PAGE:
The thing about cinematography, though, is that I always worry that I'm undiscerning in my choices and not really making the right choices vis-a-vis what stands for good photography in film. Case in point, in 2011 when fairly everyone seemed certain that the photography on The Tree of Life was without a doubt the best of the year I was more intrigued by the darkness of Tinker Tailor Soldier Spy and Hugo (even with Richardson's love for those golden hues, but I love his work generally, anyhow). This preamble, in addition to being a weird case of me arguing against my choices, (and warning you that the consensus choice for this category is not mine) is just one in a long line of questions I encounter when making my year-end citations - to what degree is it all subjective, and to what degree are there elements which objectively comprise good photography (or anything). Is objectivity even possible?
Nonetheless, onward I go with my ballot for Cinematography. Like last year, I hate to whittle down so many great films to a ballot of five so a long, long list of my favourite shot films with a single shot to represent each ending up with my #1 at the end. (My favourite photography work in 2012)
(Apologies for the varying sizes of images. Unavoidable.)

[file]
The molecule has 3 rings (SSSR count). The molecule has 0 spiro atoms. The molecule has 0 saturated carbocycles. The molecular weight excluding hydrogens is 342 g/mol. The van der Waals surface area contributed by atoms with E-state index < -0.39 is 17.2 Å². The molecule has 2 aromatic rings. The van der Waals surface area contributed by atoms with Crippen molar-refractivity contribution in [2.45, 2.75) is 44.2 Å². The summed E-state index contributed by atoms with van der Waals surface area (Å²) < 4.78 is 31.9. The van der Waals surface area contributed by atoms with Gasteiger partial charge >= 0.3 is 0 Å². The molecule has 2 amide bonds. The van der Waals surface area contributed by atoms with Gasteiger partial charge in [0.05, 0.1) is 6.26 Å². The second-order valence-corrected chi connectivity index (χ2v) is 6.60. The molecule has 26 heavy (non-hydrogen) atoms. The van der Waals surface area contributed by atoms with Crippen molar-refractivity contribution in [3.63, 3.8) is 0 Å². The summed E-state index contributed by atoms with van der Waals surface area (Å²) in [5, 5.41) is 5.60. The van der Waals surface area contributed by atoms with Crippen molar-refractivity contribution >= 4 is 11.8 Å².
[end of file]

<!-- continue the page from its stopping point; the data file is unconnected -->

And, yes, I'd recommend a ballot with five of any of these 22 films. Good work all throughout.
#22 No (Sergio Armstrong)
#21 Upstream Color (Shane Carruth)
#20 Side Effects (Steven Soderbergh)
#19 The Bling Ring (Christopher Blauvelt, Harris Savides)
#18 The Past (Mahmoud Kalari)
#17 Her (Hoyte van Hoytema)
#16 The Great Beauty (Luca Bigazzi)
#15 Spring Breakers (Benoît Debie)
#14 12 Years a Slave (Sean Bobbitt)
#13 Rush (Anthony Dod Mantle)
#12 World War Z (Ben Seresin)
#11 The Hobbit: The Desolation of Smaug (Andrew Lesnie)
....the top ten after the jump....
#10 Prisoners (Roger Deakins)
#9 The Place Beyond the Pines (Sean Bobbitt)
#8 The Great Gatsby (Simon Duggan)
#7 Ain’t Them Bodies Saints (Bradford Young)
#6 Gravity (Emmanuel Lubezki)
this. Still, who really cares about the right way of loving something its goodness is fairly clear either way you spin it. And, goodness knows few things make me fall in love with cinematography as much as tricks with light and darkness.
#5 The Lone Ranger (Bojan Bazelli)
#4 Mother of George (Bradford Young)
#3 Great Expectations (John Mathieson)
#2 The Grandmaster (Philippe Le Sourd)
ise-en-scène which, to some extent, might make me wonder if it's the cinematography specifically that I'm thrilled with. But, I think it was Michael who said quality of the film aside, it is ridiculous to deny the visual splendour of this one, and he's right. Sure, the film has ace costume design, visual effects and production design but Le Sourd's camera is doing spectacular work making all those elements stand out. From the opening in the rain all the way through the years his camera is doing top-tier work.
#1 Inside Llewyn Davis (Bruno Delbonnel)
What was your favourite photography of 2013? Did it miss my long long-list?